[The Sweet Life of Axel and Cody (and Haji and Booker)!] Moving Again
I've been really horrible about keeping up with this blog lately. I think part of it is the distance between my horses and myself. But anyways better late than never, right?

Last time the horses had just gotten their feet trimmed and I'm happy to report that a month later they still look like they were trimmed last week and no one was sore from it that I noticed. The family hadn't plowed the wheat field and a lot of volunteer wheat was growing so we figured we'd turn the horses out there for a change of scenery and something to munch on.

Low and behold, a couple weeks out there and I'm pretty sure Haji gained weight. And they weren't eating much grain at that point because no one wanted to come up to the barn to eat. All the while they were still on their first bale of hay. Of course out of that whole 11 acres or so, the horses chose to stand in the one little patch of brush which meant tons of burrs.

And by "horses" I mean Haji. Though the other boys had their fair share of burrs as well.

When they needed to plow the wheat field they moved the horses back to the front pasture where they nearly finished off the first round bale. So that bale lasted them since the end of September! Guess they weren't done with the grass yet after all.

I wasn't able to make it out to Canby after that so Jeff took on the chore of pulling all the t-posts and trailering the horses over to his brother's place. There's a leak in the well so we can't leave the water on all the time which means we can't use an insulated/heated automatic waterer. And since the hose will freeze we can't really get water at all at our place so we decided to move them for the winter. The cattle pens are all full of cattle at the inlaws so Jeff's brother's place is the only place left but there's no fence. So Jeff pulled the t-posts in the dark and hand pounded them into frozen ground til his hands hurt for a week. Don't worry, I got to hear all about it ;) Not being there just compounded my worry about the horses and not being able to manage their care being so far away. It was a rough night to say the least.

So when they moved they threw out some hay from the loft and then put out a new round bale without the net which they all but finish in a week. When I finally got out to see them after Thanksgiving they were FAT, super fat. Which for Haji is a good thing, scratch that, great thing. And that's without a lot of care in feeding him several times a day. So I'm hoping he'll keep that weight on this winter. At some point someone took off Haji's blanket when it was a little warmer so I threw that back on him though he's got a nice winter coat and would probably be fine, I like the thought that he doesn't have to use his energy to keep himself warm and it'll help keep that sticky hip of his nice and warm.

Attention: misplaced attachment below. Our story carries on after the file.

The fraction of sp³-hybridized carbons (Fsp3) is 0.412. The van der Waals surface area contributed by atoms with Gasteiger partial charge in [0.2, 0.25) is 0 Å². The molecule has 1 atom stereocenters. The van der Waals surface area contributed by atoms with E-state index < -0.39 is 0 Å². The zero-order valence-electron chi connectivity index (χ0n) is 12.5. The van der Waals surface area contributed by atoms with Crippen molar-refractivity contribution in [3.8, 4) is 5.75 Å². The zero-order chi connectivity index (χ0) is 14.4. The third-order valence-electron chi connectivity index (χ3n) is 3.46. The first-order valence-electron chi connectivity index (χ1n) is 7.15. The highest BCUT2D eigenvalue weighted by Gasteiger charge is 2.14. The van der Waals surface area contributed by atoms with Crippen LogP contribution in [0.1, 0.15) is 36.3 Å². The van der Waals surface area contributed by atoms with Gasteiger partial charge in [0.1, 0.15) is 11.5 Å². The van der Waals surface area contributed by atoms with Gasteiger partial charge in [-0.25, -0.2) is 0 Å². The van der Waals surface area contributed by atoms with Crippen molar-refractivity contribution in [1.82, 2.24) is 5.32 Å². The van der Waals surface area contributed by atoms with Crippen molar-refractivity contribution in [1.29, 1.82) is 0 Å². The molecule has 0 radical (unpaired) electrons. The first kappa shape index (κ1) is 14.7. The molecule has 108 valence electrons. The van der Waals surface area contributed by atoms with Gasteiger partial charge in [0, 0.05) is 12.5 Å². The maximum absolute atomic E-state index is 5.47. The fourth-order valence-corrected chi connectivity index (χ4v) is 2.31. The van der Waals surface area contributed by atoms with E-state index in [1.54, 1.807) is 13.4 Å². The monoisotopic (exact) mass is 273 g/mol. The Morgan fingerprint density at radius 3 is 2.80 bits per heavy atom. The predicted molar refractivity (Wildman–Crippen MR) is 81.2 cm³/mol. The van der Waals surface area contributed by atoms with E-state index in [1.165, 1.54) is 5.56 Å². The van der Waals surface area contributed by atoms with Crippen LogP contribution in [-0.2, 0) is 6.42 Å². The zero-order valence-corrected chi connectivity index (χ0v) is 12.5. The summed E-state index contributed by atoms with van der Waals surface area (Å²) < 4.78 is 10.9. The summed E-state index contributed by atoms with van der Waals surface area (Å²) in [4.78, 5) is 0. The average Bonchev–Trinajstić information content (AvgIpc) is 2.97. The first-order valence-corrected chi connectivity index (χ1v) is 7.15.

So we had ourselves some more chores this past weekend and luckily the weather cooperated wonderfully. I wrapped up the wire fencing from our place (that is a super lame job BTW) while Jeff started cleaning out his brother's barn. Sunday I was able to get some time while Daniel stayed with Grandma and I went out to help. The barn was full of who knows how many years worth of manure. But between Jeff hand shoveling (I helped a tiny bit) and Joe running the bobcat they got the barn looking pretty nice.

We tied off the sides of the barn so the horses will just have access to the middle portion. That way they don't mess up the sides where the bobcat can't get and make it easier to clean in the future. Also leaves the sides for storing various random things we found in the barn.

I put the buckets on the fence inside the barn which should mean a person can enter the barn from the small door and fill buckets without having to cross any fencelines or even go in where the horses are. The buckets will be out of the snow and rain so they can stay hung up and they won't go wandering away when a horse decides to play. I thought maybe a neighbor kid could even feed but Jeff thinks that's too dangerous. Anyway it's a pretty nice set up at this point. The buckets are a little closer than I had hoped so hopefully the boys can figure out how to eat in peace and not run Haji off. When I feed them from their buckets on the ground Sunday morning they all stood nicely and ate and Haji was able to finish before Axel came looking for seconds. So that was nice. Oh! I saw Haji pin his ears and move Cody off at one point over the weekend. Yay Haji!

I think there might be a bit of mud in our future but we'll see. There was a low spot where the paddock is set up but this fall they filled it with gravel so maybe it'll be okay. They do have a cement apron on the barn as well as the barn aisle to stand in if the mud gets bad. We'll just have to scrap the aisle of manure on occasion. Maybe throw out some stray or something. I don't think it'll be as mud free as I thought our place would be but I think it'll be okay. They don't have a large paddock right now but when the ground freezes they don't do too much moving around anyways.

So we cleaned up the barn, cleaned up their paddock area and put out a new round bale with net and everyone looked pretty happy. I'm a little concerned that Haji hasn't figured out the net yet, so I'm hoping he figures that out soon if that's the case.